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Wooden Mask

The Artistry and Symbolism of Wooden Mask

Kushmandi is a well-known cultural hub in Dakshin Dinajpur district of West Bengal. Here wooden masks that are locally known as ‘mukha’ are crafted by hand. Gilded masks or Gomira masks as they are called, are part of the elaborate costumes of traditional Gomira dancers. In and around the small village of Mahisbathan, Mukha-khel or mask dance is popular. The wooden masks used in these dances are usually crafted from Neem, Gamhar, Pakur, Kadam, Mango and Teak wood. The logs are first cut and immersed in water for seasoning. Then the wood is hammered and chiselled to give it shape. Chisels and sand paper are used to give finer polish and finally varnishing is done to give it a smooth finish. Natural as well as chemical dyes and enamel paints are used to paint the wooden masks. Natural dyes include black hue obtained from fruits of Jia and Basatbot trees, red from Teak leaves, green from Sheem trees and violet from the Jamun fruits. These hues are mixed with tamarind or Bael sap. Pine tree varnish is used as a coating to make the colours more durable and give a natural shine to the masks.

The masks traditionally have historical, religious and mythological themes. The masks have strong links to animist traditions and often female deities like ‘Gram-Chandi’ and Maa Durga are depicted. One of the major themes of the Kushmandi mask art is the prevailing of good over evil and this can be seen in the portrayal of demonic faces on one hand and those of divine avators and deities on the other. The most striking characteristic of the wooden masks is the fierce expressive features. The popular characters portrayed include Chandi or the goddess, Narasingha or the divine lion, buro-buri i.e. the folk interpretation of Shiva-Parvathi, Bagha or the tiger, Ravana and other characters from Indian mythology and folklore.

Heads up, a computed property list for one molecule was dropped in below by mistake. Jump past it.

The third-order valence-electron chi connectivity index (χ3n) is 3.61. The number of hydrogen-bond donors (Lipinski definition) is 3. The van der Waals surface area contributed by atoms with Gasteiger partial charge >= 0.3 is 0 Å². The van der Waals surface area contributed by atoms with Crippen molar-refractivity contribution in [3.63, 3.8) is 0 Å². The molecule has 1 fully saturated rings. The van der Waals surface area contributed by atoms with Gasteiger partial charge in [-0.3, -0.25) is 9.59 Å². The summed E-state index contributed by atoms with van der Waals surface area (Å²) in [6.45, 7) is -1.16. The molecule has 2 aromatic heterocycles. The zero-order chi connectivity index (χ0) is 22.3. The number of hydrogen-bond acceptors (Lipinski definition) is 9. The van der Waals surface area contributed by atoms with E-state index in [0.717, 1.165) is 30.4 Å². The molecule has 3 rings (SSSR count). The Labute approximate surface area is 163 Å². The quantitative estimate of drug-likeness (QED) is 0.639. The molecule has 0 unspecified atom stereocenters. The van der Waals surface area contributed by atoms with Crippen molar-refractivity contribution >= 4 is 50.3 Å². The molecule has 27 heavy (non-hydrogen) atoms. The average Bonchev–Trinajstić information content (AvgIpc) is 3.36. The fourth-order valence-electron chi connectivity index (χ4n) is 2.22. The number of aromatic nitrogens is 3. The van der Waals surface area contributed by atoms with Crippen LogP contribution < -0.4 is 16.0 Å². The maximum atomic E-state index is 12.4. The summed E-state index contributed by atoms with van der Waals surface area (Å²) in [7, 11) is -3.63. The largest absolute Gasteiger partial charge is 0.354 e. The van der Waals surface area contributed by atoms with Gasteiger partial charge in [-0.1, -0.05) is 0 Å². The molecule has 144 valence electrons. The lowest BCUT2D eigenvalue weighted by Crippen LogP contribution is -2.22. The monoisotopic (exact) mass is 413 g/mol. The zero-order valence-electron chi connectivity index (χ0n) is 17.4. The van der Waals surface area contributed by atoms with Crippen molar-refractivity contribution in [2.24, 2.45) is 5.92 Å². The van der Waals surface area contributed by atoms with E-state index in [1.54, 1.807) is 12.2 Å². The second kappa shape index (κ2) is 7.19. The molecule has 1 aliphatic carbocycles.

Unlike the wooden doll making community, the wooden mask craftsmanship is dominated by male artists. The Mahisbathan Gramin Hasta Shilpa Samabay Samiti Limited is a cooperative organised by the State government in association with UNESCO to provide a platform to the local artists and craftsmen to showcase their handiwork as well as reach a larger market.